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Long Island Sound Stewardship Fund Grants 2019

The Long Island Sound Stewardship Fund (LISSF) was established in 2108 to support projects that address pressing challenges and provide for a healthy, productive, and resilient Sound now and into the future. The fund promotes a sustainable Sound by providing opportunities for funders who care about this natural resource to work together around a common mission to make a positive impact on its ecological health; support programs and projects that align with the federal Long Island Sound Comprehensive Conservation and Management Plan 2015; help nonprofits working to restore the health and living resources of the Sound achieve conservation outcomes in a more effective and collaborative way; and support capacity building efforts that strengthen nonprofits working to protect the Sound. Upon comprehensive review members of the Long Island Sound Funders Collaborative recommended supporting ten grants totaling $316,000. The LISSF program priorities and associated project grants are:

Piloting Tools & Strategies
The LISSF provides grants for projects that will add more value in terms of environmental and natural resource impact, and to foster the “next best step” for applicability or scalability across Long Island Sound.

Three integrated projects to enhance comprehensive and compelling communication about management of Long Island Sound waterways. Long Island Sound is a valuable natural resource that provides numerous ecosystem services on which we all depend. Recognizing its importance, dozens of local stakeholder groups work diligently toward the Sound’s protection. All put tremendous effort into understanding the status and natural systems of the Sound. These efforts generate of an enormous amount of data.

The Unified Water Study launched in 2017 with funding from the Long Island Sound Funders Collaborative currently works with 36 bays, harbors, and coves of Long Island Sound to support unified water quality monitoring inform management of local waterways. The UWS is currently generating large amounts of consistent and comparable data from 36 embayments that are being shared with community-based organizations and the agencies responsible for managing these waterways.

This growing wealth of data for Long Island Sound presents opportunities and challenges. As the volume of data grows, we can better understand and effectively manage this natural resource. However, because of the large number of local groups involved, these data are being collected in disparate ways and shared inconsistently among potential end-users. Furthermore, local non-profits often face challenges building, scaling, and funding their disparate tools. Finally, it is difficult for local monitoring groups, their constituents, elected officials, news media, etc. to understand, interpret, and take actions on the vast amount of raw, technical data being presented. Three integrated projects aim to develop strategy and protocols to make existing data more shareable, searchable and compelling to all constituents. The grants are:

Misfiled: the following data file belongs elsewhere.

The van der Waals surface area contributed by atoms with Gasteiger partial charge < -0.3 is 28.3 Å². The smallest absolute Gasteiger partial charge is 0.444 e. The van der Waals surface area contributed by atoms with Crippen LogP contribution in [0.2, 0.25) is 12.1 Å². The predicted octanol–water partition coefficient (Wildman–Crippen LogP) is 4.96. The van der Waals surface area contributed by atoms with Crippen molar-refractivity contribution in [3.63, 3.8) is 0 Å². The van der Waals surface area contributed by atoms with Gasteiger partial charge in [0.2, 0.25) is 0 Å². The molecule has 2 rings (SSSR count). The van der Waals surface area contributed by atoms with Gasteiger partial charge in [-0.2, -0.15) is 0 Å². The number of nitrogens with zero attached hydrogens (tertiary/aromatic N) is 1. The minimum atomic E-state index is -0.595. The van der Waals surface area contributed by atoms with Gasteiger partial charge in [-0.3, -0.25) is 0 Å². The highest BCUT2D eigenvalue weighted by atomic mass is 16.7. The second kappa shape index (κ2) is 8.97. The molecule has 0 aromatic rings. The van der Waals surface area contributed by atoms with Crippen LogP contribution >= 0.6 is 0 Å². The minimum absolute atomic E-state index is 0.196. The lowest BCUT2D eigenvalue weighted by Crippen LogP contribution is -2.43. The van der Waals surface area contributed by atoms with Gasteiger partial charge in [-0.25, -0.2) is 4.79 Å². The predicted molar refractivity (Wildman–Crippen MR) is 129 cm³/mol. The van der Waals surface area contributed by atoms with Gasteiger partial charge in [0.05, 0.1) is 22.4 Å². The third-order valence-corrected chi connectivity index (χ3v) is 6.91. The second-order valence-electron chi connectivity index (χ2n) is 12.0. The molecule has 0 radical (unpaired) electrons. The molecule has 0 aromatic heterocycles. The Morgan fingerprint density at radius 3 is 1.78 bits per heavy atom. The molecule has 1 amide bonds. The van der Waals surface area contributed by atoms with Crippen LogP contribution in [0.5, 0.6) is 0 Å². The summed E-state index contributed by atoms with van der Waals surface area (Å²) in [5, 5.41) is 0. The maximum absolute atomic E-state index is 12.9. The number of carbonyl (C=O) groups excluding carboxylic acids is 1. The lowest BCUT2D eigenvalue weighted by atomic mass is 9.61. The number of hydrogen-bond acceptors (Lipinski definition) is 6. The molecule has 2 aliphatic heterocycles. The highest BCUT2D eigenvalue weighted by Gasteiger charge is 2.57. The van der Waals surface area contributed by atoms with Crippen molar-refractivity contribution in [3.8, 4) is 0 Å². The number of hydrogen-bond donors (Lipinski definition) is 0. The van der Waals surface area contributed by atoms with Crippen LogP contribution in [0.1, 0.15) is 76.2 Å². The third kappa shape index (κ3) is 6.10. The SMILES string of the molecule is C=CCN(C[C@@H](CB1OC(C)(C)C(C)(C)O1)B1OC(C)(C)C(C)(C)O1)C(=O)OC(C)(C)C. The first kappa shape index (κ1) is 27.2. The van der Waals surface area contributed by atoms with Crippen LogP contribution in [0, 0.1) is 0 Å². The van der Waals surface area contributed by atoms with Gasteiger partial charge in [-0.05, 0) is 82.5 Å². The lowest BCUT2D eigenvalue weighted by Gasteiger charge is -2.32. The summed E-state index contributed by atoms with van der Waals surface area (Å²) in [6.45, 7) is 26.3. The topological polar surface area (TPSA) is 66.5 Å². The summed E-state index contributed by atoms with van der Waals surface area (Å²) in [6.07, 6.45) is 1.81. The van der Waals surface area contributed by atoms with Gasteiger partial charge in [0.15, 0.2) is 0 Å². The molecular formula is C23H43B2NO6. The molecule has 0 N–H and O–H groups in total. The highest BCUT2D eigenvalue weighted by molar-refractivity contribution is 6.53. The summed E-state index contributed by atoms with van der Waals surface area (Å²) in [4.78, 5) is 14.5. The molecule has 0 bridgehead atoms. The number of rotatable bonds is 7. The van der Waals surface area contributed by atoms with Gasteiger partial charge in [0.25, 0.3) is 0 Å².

Connecticut Fund for the Environment/Save the Sound
Grant Award: $60,000

Purpose: To advance the use of database and data visualization tools and strategies for presenting Unified Water Study data and other data to inform management of and education about the Sound.

Founded in 1978, Connecticut Fund for the Environment/Save the Sound’s mission is to protect and improve the land, air, and water of Connecticut and Long Island Sound. It uses legal and scientific expertise to bring people together to achieve results that benefit the environment for current and future generations by protecting people and wildlife, now and for decades to come. The organization is responsible for ongoing development and management of the Unified Water Study. It will work in collaboration with Chesapeake Commons, and Earthplace/Harbor Watch to:
• Establish a technical advisory committee to develop a standardized scoring methodology for Unified Water Study Data and incorporate feedback from stakeholder groups;
• Design a draft Unified Water Study data visualization that meets the needs of local community-based organizations; and
• Co-host a summit to present the draft and get final feedback on the proposed data visualization tool prior to moving forward with development.

Chesapeake Commons
Grant Award: $60,000

Purpose: To advance database and data visualization tools and strategies addressing pollution in the Long Island Sound.

Chesapeake Commons partners with individuals and organizations to access, organize, and share data that inspires action to restores our environment in the Chesapeake and Delaware River watersheds. Through outcome-oriented digital infrastructure – high quality digital services and open tool kits – it empowers stakeholders with access to understandable data that can inform community action toward improving the environment. It will work in collaboration with Connecticut Fund for the Environment/Save the Sound and, and Earthplace/Harbor Watch, to:
• Establish a technical user group to conduct a user needs assessment and produce a product development roadmap to support the creation of one or more data visualization tools; and
• Assess community data needs and deploy existing solutions, such as their Water Reporter tool, where appropriate.

Earthplace/Harbor Watch
Grant Award: $40,000

Purpose: To advance database and data visualization tools and strategies addressing pollution in the Long Island Sound.

The mission of Earthplace is to build a passion in our community for nature and the environment through education, experience, and action. Its Harbor Watch program is dedicated to improving water quality and ecosystem health in Connecticut. The organization addresses pollution threats to Long Island Sound and educates the next generation of scientists through hands-on research and experiential learning. It will work in collaboration with This year in collaboration with Connecticut Fund for the Environment/Save the Sound, and Chesapeake Commons to: